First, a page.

As we've discussed this week, Mizzou basically needs five more conference wins to make the NCAA tourney.  Home wins over Colorado and Iowa State are likely, and they can avoid some nervousness down the line by taking care of business this weekend.  If they don't, it's not the end of the world, but it would be very nice to get one win closer.

If CU wins ... I think we'll see a pretty low-scoring first half, with the leading team ending up between about 28 and 34.  But Mizzou can't make its move, and with between about 10 and 15 minutes left in the game (not unlike the ATM game), CU gets hot and suddenly finds themselves up about 12-14.  Mizzou makes a final charge, of course, but CU's free throws (and Mizzou's poor shooting) makes the difference in a 79-71 win.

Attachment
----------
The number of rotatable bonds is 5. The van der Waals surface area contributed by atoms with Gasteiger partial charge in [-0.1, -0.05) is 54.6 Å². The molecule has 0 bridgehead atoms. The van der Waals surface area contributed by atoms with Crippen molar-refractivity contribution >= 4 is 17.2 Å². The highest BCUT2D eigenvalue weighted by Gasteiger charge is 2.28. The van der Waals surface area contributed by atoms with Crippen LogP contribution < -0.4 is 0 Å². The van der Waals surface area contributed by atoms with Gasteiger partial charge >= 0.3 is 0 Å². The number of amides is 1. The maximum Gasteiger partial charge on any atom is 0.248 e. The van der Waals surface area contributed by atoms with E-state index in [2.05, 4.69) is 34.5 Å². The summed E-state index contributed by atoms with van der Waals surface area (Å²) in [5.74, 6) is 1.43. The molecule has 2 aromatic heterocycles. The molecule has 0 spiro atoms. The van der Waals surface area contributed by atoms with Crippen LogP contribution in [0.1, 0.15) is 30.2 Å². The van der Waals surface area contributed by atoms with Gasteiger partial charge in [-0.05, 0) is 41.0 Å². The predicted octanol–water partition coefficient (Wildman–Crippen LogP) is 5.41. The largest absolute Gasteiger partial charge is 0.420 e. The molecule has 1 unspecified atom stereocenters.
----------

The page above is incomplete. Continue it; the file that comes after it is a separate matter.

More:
If Mizzou wins ... Kim English and/or Marcus Denmon get hot, Justin Safford and Keith Ramsey rebound like men possessed a few days after getting humiliated against Texas A&M, Mizzou starts zipping the ball around confidently, and a young Colorado team that has not handled Mike Anderson's Tigers very well just can't keep up.  Things are close for 25-30 minutes, but Mizzou finally creates the space they need, and they close out a relatively easy 81-68 win.  The closer, the better for Colorado.

I probably shouldn't, but I feel pretty confident with this one.  It won't even remotely surprise me if Mizzou loses this game, but I think they bounce back at least momentarily after the ATM loss and get the job done.  Mizzou 81, Colorado 68.